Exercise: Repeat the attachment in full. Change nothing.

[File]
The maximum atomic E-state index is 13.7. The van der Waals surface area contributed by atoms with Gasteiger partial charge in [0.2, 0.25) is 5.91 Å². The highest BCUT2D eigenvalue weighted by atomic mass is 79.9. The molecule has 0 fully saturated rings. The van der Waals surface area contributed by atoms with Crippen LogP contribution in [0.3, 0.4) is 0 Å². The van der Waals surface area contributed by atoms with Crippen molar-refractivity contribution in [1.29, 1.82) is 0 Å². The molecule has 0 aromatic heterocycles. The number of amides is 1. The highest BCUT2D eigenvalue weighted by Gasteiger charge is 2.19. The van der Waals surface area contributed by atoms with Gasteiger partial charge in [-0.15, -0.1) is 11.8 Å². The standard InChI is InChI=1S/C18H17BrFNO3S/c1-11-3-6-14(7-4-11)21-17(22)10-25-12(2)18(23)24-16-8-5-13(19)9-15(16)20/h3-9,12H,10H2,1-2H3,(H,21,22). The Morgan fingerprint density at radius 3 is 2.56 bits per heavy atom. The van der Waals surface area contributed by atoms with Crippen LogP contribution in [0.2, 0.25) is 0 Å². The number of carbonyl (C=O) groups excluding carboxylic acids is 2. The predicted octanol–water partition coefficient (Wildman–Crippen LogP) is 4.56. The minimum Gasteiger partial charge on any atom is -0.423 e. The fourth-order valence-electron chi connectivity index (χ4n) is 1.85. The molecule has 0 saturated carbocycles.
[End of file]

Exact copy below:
The maximum atomic E-state index is 13.7. The van der Waals surface area contributed by atoms with Gasteiger partial charge in [0.2, 0.25) is 5.91 Å². The highest BCUT2D eigenvalue weighted by atomic mass is 79.9. The molecule has 0 fully saturated rings. The van der Waals surface area contributed by atoms with Crippen LogP contribution in [0.3, 0.4) is 0 Å². The van der Waals surface area contributed by atoms with Crippen molar-refractivity contribution in [1.29, 1.82) is 0 Å². The molecule has 0 aromatic heterocycles. The number of amides is 1. The highest BCUT2D eigenvalue weighted by Gasteiger charge is 2.19. The van der Waals surface area contributed by atoms with Gasteiger partial charge in [-0.15, -0.1) is 11.8 Å². The standard InChI is InChI=1S/C18H17BrFNO3S/c1-11-3-6-14(7-4-11)21-17(22)10-25-12(2)18(23)24-16-8-5-13(19)9-15(16)20/h3-9,12H,10H2,1-2H3,(H,21,22). The Morgan fingerprint density at radius 3 is 2.56 bits per heavy atom. The van der Waals surface area contributed by atoms with Crippen LogP contribution in [0.2, 0.25) is 0 Å². The number of carbonyl (C=O) groups excluding carboxylic acids is 2. The predicted octanol–water partition coefficient (Wildman–Crippen LogP) is 4.56. The minimum Gasteiger partial charge on any atom is -0.423 e. The fourth-order valence-electron chi connectivity index (χ4n) is 1.85. The molecule has 0 saturated carbocycles.